Research in Mengiste lab focuses on molecular
mechanisms of plant resistance to important fungal pathogens which reduce crop
productivity. Key genetic regulators of plant resistance are identified and
their functions studied in the model plant Arabidopsis, and two crop plants
tomato and sorghum. Through genetic, molecular, and biochemical approaches, we
determine how selected components regulate plant immune responses to fungal resistance.
Molecular and biochemical mechanisms of early plant responses to infection are
studied with a focus on the role of tomato receptor like cytoplasmic kinases. How plants activate immune gene expression, and
the role of transcription regulators, co-regulators, and enzymes that regulate
histone epigenetic marks are studied though a combination of genetic and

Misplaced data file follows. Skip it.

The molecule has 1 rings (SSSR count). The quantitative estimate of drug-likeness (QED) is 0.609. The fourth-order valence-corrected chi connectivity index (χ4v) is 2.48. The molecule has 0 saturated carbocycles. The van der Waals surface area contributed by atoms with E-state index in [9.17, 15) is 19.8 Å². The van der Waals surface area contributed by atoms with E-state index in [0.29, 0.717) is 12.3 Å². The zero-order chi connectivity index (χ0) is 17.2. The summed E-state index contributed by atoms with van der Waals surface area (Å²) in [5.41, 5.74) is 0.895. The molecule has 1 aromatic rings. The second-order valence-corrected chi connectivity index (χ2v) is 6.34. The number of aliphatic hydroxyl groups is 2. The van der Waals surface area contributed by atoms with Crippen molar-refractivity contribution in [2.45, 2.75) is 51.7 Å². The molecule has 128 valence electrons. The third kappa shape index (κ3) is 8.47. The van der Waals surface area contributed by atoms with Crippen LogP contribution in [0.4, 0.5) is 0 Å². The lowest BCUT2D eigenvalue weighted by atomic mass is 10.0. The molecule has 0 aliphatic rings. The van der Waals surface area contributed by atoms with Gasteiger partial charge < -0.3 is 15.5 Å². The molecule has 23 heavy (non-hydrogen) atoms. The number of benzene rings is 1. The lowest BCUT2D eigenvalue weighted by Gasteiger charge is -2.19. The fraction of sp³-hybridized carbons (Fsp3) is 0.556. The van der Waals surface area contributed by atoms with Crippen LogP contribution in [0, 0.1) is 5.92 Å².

genomic tools. In
parallel, attempts are made to translate some of the findings into genetic
improvement of crops. In sorghum, the natural variation is being explored to
identify genes or genomic regions that confer broad-spectrum resistance to
anthracnose and grain mold diseases that are major fungal diseases of the crop.
Ultimately, the goal is to generate improved
disease control strategies by generating tools and knowledge that expedite resistance
Current Research Focus:
response signaling- the role of receptor like cytoplasmic kinases,
transcription regulators, co-regulators, chromatin modifying enzymes and
histone epigenetic marks in fungal and bacterial resistance in Arabidopsis and
control of fungal resistance in sorghum - identify resistance genes or loci that
confer broad-spectrum resistance to anthracnose with the ultimate goal of genetic
improvement for pathogen resistance.